Toxicity to humans, including carcinogenicity, reproductive and developmental toxicity, neurotoxicity, and acute toxicity.


Water quality standards and physical properties affecting water contamination potential.


Toxicity to aquatic organisms.

Those two chemicals are used on soy beans to control diseases.
I can't see an end to using toxic sprays on food production. More people, more animals have to be fed, more food has to be produced. Where does it lead to?

Wednesday, 21 May 2008

Herbs are beneficial, a must Have in the Garden.

Marjoram (Origanum majorana, Lamiaceae) is a somewhat cold-sensitive perennial herb or undershrub with sweet pine and citrus flavours. It is also called Sweet Marjoram or Knotted Marjoram and Majorana hortensis.
The name marjoram (Old French majorane, Medieval Latin majorana) does not directly derive from the Latin word maior (major).[2]
Marjoram is cultivated for its aromatic leaves, either green or dry, for culinary purposes; the tops are cut as the plants begin to flower and are dried slowly in the shade. It is often used in herb combinations such as Herbes de Provence and Za'atar.
Although considered cold-sensitive, marjoram can sometimes prove hardy even in zone 5.Wikipedia

A bunch of fresh herbs to be dried.

Common sage (Salvia officinalis) is a small evergreen subshrub, with woody stems, grayish leaves, and blue to purplish flowers. It is native to the Mediterranean region.
It is much cultivated as a kitchen and medicinal herb, and, according to certain sources, grows in every field. Common sage is also grown in parts of Europe, especially the Balkans for distillation of the essential oil, though other species, such as Salvia triloba may also be harvested and distilled with it.
It is also called Garden sage, Kitchen sage, and Dalmatian sage. The word sage or derived names are also used for a number of related and non related species
As a herb, sage is considered to have a slight peppery flavour. In Western cooking, it is used for flavouring fatty meats (especially as a marinade), cheeses (Sage Derby), and some drinks. In Britain and Flanders, sage is used with onion for poultry or pork stuffing and also in sauces. In French cuisine, sage is used for cooking white meat and in vegetable soups. Germans often use it in sausage dishes, and sage forms the dominant flavouring in the English Lincolnshire sausage. Sage is also common in Italian cooking. Sage is sauteed in olive oil and butter until crisp, then plain or stuffed pasta is added (burro e salvia). In the Balkans and the Middle East, it is used when roasting mutton.
The Latin name for sage: salvia, means “to heal". Although the effectiveness of Common Sage is open to debate, it has been recommended at one time or another for virtually every ailment. Modern evidence supports its effects as an antihydrotic, antibiotic, antifungal, astringent, antispasmodic, estrogenic, hypoglycemic, and tonic.[1] In a double blind, randomized and placebo-controlled trial, sage was found to be effective in the management of mild to moderate Alzheimer's disease.[Wikipedia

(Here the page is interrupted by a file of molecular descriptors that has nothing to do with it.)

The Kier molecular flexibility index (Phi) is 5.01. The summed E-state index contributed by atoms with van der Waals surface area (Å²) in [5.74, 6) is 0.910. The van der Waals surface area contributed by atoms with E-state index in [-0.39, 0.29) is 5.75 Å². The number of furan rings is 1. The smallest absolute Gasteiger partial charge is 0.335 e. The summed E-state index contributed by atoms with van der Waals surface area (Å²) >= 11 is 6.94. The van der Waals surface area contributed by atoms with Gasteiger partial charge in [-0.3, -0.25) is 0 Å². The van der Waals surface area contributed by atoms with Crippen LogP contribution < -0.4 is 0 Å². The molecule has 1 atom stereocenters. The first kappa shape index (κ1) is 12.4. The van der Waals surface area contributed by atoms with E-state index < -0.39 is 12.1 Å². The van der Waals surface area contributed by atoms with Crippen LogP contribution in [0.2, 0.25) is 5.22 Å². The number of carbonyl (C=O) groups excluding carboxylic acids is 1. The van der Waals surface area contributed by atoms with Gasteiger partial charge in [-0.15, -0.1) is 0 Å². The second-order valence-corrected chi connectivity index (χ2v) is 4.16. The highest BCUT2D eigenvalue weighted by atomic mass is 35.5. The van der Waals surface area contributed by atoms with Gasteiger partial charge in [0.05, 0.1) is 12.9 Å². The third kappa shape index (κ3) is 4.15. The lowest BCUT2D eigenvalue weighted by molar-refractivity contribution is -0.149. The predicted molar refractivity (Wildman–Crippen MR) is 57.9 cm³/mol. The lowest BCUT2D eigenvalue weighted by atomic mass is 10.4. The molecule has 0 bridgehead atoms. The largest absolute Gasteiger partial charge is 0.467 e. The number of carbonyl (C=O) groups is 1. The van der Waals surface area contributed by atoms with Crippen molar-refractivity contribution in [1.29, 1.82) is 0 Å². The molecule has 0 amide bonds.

A close view, Italian Parsley, Marjoram, Rocket leaves, a couple of Comfrey leaves, Oregano not to much (bitter) Sage and petals of Nasturtium and Pineapple Sage.

Pineapple sage (Salvia elegans) is a tender perennial plant with tubular red flowers and an attractive scent to the leaves. The scent has been compared to pineapple, while others have compared it to the odor of a martini. However, the German name of it means "honeydew melon sage". It produces numerous erect leafy stems and flowers in the late autumn. The red flowers are attractive to hummingbirds.
Pineapple sage does not normally produce fertile seed in cultivation. Commercial growers produce new plants asexually, through cuttings.
Older literature refers to this species as S. rutilans.
Pineapple sage leaves are edible and can be steeped in hot water to make an herbal tea.

The fresh herbs are stacked into the dryer. It takes about 24 hours to dry, check from time to time. The red petals are Pineapple Sage flowers. I like to use Nasturtium flowers as well but they do not flower yet, I found only a few. Calendula petals and Borage flowers dry well and add a few dots of colour and different minerals.

In cultivation, most varieties of nasturtiums prefer to be grown in direct or indirect sunlight, with a few preferring partial shade.
The most common use of the nasturtium plant in cultivation is as an ornamental flower. It grows easily and prolifically, and is a self-seeding annual.
It is also edible, making for an especially ornamental salad ingredient, and is used in stir fry. All parts of the plant are edible, not just the flower and leaves. The flowers can be added to salads for an exotic look and taste; they have a slightly peppery taste reminiscent of Watercress. The unripe seed pods can be harvested and pickled with hot vinegar, to produce a condiment and garnish, sometimes used in place of capers, although the taste is strongly peppery. The mashua (T. tuberosum) produces an edible underground tuber that is a major food source in parts of the Andes.